prescribed by the APA.

          According to information provided by the author:

               Formal hearings under the APA are conducted by an  
               administrative law judge (ALJ) at the Office of  
               Administrative Hearings.  In essence, there is little  
               difference between a formal hearing and an informal  
               hearing: both sides are given an opportunity to  
               present their case through witness testimony and  
               documentary evidence.  Based on that evidence, the ALJ  
               drafts a written decision, which is subject to  
               approval by the Director of the Department.

               Formal hearings involve a number of procedural  
               requirements and mechanisms that differ from the  
               barebones procedural requirements of informal  
               hearings.  These procedural requirements and  
               mechanisms serve to ensure that the respondent has a  
               meaningful opportunity to be heard, guard against  
               abuse of process by the respondent, and ensure that  
               thorough and complete administrative record is  
               available to a reviewing court.

          By contrast, informal hearings are conducted by a delegate of  
          the Director (known as a hearing officer) who is a member of the  
          Department's executive staff.  The hearing officer is advised by  
          a Department attorney, both of whom are expected not to have  
          substantive involvement in the action being appealed.  Since  
          there are no regulations governing the hearing process, the  
          hearing officer is empowered to determine such things as  
          timeframes and admissibility of evidence.  These hearings are  








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          considered part of the administrative record so they are either  
          recorded or transcribed.  The appellant can choose to be legally  
          represented and is entitled to bring witnesses and to question  
          the Supervisor's witnesses.  After the hearing, the officer  
          issues a written decision based on the testimony and evidenced  
          presented.  Neither the hearing officer nor his legal advisor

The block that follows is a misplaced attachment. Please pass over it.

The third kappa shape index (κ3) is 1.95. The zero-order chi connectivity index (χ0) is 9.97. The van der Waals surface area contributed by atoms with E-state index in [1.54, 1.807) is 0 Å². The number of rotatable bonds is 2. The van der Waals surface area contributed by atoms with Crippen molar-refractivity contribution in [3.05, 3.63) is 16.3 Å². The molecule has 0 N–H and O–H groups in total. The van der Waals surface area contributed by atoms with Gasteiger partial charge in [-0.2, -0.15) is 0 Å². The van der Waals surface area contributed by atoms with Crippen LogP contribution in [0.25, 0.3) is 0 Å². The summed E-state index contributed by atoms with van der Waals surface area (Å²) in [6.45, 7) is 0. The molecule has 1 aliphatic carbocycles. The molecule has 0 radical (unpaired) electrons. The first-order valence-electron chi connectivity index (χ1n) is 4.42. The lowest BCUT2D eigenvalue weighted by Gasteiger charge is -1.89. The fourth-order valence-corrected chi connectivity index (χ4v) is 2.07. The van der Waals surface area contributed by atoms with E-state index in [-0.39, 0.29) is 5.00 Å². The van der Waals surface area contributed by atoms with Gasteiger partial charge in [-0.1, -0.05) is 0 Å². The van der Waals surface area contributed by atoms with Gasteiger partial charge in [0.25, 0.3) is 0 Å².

should have had any substantive involvement in the matter being  
          considered.

           Several State Departments currently use bifurcated appeals  
          processes.   The Committee's research verifies the author's  
          contention that several state departments, including the  
          Departments of Food and Agriculture, Toxics Substances Control,  
          Public Health, and Pesticide Regulation all employ similar  
          bifurcated appeals processes allowing for hearings before either  
          the Director of the Department or an administrative law judge,  
          based on the severity of the enforcement action.  In addition,  
          the Division of Recycling in the Department of Conservation, the  
          sponsor of this bill, utilizes a similar process for appeals of  
          various penalties and certificate orders.  

          This bill would adopt a similar general model for DOGGR, without  
          replicating any single statutory scheme already in use.  This  
          bill would, however, create uniformity between the appeals  
          process specified for oil and gas well operators and that  
          specified for geothermal well operators.  Even though oil, gas,  
          and geothermal well operators are all subject to enforcement  
          orders by the DOGGR supervisor, the respective appeals statutes  
          are not identical for historical reasons because they were  
          enacted many years apart.
           
          REGISTERED SUPPORT / OPPOSITION  :   

           Support 

           Department of Conservation (sponsor)
          Western States Petroleum Association (WSPA)

           Opposition 

           None on file
           
          Analysis Prepared by  :  Anthony Lew / JUD. / (916) 319-2334